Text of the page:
With this encoding any even number of 1 bits bounded by 0 bits that are part of the sequence produces no DC component. On the other hand, when a series of 1 bits in a sequence of the type beginning with a 0 is encoded in accordance with this format and the encoder reaches the point of encoding a final 1 that is not part of a pair of ones, but rather is followed by the 0 ending the sequence and indicating the sequence to be of type (c), that 1 is encoded by a mid-cell transition and the transition for the following 0 bit is suppressed as in the regular Miller format, again leaving the signal with no net DC component. Examples of such encoding for sequences of type (c) appear in FIG. 1I, bit cells 2-6, and FIG. 2F, bit cells 5-7.

As explained above, if the Miller format is applied to these four sequence types, (a), (b), (c) or (00), the integral of the resulting waveform for sequence types (a), (c) or (00) always reaches zero at the end of the sequence. It is only the integral of the waveform for sequence type (b) that does not. Rather it reaches a value of 2 T, the sign depending on the sense of the last transition preceding the sequence. Further, if a sequence of type (b) is followed, after certain combinations of other sequence types, by another sequence of type (b), the integral of the concatenation of sequences may grow. For some choices of concatenated sequences, the running integral grows without bound, and this is the situation which yields DC content in the waveform, as illustrated by the waveform of FIG. 2D.

The present invention involves recognition of a sequence of type (b) and encoding it in a way eliminating any DC component. According to the present invention, sequences of types (a) and (00) are encoded according to the Miller format, and sequences of types (b) and (c) are encoded according to the special Xerxes rules. Sequences of types (a) and (00) are distinguished from sequences of types (b) and (c) by maintaining a count modulo-2 of logical 0's from the beginning of encoding. The distinction is based on the fact that all sequences have an even number of 0's. Sequences of type (a) have no 0's. Sequences of type (00) consist of two 0's. Sequences of types (b) and (c), consisting of 1's bounded by at 0 at each end, have two 0's. Thus, if the 0 count is even when a 1 appears for encoding, the sequence is of type (a). On the other hand, if the 0 count is odd when a 1 appears for encoding, the sequence is of type (b) or (c).

Of course, a sequence of type (b) cannot be distinguished from a sequence of type (c) at the onset of a sequence, as the difference between the sequences is whether the count is odd or even when the sequence ends. Therefore, the special Xerxes coding is applied from the start of the 1's in such sequences, and the encoding at the ends of the respective sequences is different depending on how the count turned out. To this end a count modulo-2 of logical 1's since the last odd 0 is maintained. The 1's are encoded in pairs by a single transition (A) at the beginning of each pair until a 0 is reached, indicating the end of the sequence. When the 1-count is odd at that time, the final 1 and the terminating 0 are encoded in the usual Miller fashion. When the 1-count is even, the 0 is encoded by an edge cell transition (R), which reinstates a transisiton the Miller code would have suppressed, but may be said to be in accordance with Miller, as there was no mid-cell transition marking the preceding 1. The type (c) sequence in bit cells 5, 6 and 7 (FIG. 2) contains only a single one bit and is encoded by the Xerxes coding rules since the one bit cell look-ahead detects the zero bit in cell 7. Thus, the Xerxes format does have a look-ahead feature of one bit.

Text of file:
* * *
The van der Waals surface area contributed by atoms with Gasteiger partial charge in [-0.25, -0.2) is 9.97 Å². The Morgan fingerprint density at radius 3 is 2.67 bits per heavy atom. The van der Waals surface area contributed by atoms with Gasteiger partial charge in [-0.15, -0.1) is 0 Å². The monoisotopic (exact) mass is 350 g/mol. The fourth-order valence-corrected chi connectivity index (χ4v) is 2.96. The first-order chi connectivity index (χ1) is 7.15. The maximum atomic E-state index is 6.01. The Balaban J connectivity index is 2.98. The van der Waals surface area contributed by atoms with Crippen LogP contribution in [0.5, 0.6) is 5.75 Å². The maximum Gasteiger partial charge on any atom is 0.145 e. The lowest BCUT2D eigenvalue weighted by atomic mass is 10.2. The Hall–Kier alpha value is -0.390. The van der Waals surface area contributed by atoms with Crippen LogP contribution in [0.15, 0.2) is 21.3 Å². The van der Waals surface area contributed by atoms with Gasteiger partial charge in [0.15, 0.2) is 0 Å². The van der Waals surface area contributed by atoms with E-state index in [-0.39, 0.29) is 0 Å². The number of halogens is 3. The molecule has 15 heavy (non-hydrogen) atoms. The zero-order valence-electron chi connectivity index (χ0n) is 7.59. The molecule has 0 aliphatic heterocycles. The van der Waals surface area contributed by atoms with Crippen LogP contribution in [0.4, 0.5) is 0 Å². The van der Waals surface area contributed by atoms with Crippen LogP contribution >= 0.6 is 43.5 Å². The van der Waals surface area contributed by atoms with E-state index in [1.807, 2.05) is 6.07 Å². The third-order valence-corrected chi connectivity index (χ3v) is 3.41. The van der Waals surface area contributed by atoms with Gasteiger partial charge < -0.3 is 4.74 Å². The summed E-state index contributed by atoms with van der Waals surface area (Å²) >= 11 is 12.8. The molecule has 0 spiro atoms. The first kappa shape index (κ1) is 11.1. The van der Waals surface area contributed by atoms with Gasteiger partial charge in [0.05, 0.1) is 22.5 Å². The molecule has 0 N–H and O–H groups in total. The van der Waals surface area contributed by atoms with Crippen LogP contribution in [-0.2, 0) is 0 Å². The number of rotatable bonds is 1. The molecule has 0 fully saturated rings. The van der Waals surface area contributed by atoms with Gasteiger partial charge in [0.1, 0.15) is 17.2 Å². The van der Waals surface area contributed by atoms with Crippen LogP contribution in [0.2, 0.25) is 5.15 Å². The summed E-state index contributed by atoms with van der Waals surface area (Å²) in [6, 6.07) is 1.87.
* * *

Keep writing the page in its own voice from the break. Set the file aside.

The Xerxes code provides a transmitted signal from which the original data can be decoded. Every mid-cell transition is decoded as 1. An edge-cell transition in a bit cell followed by a cell having no transition is decoded as a 1 in each cell. Any other edge-cell transition is decoded as a 0. Any other cell in which there is no transition is decoded as a 0. There may not be two successive cells without transitions, except upon loss of signal. That is not to say that there may not be longer intervals between transitions, for the termination of a sequence of type (c) may result in 2.5 T between transitions as shown in FIG. 1I, bit cells 3-5, where there is an edge-cell transition in cell 3, no transition in cell 4, and a mid-cell transition in cell 5. This is the longest interval permissible under the Xerxes format, absent signal loss.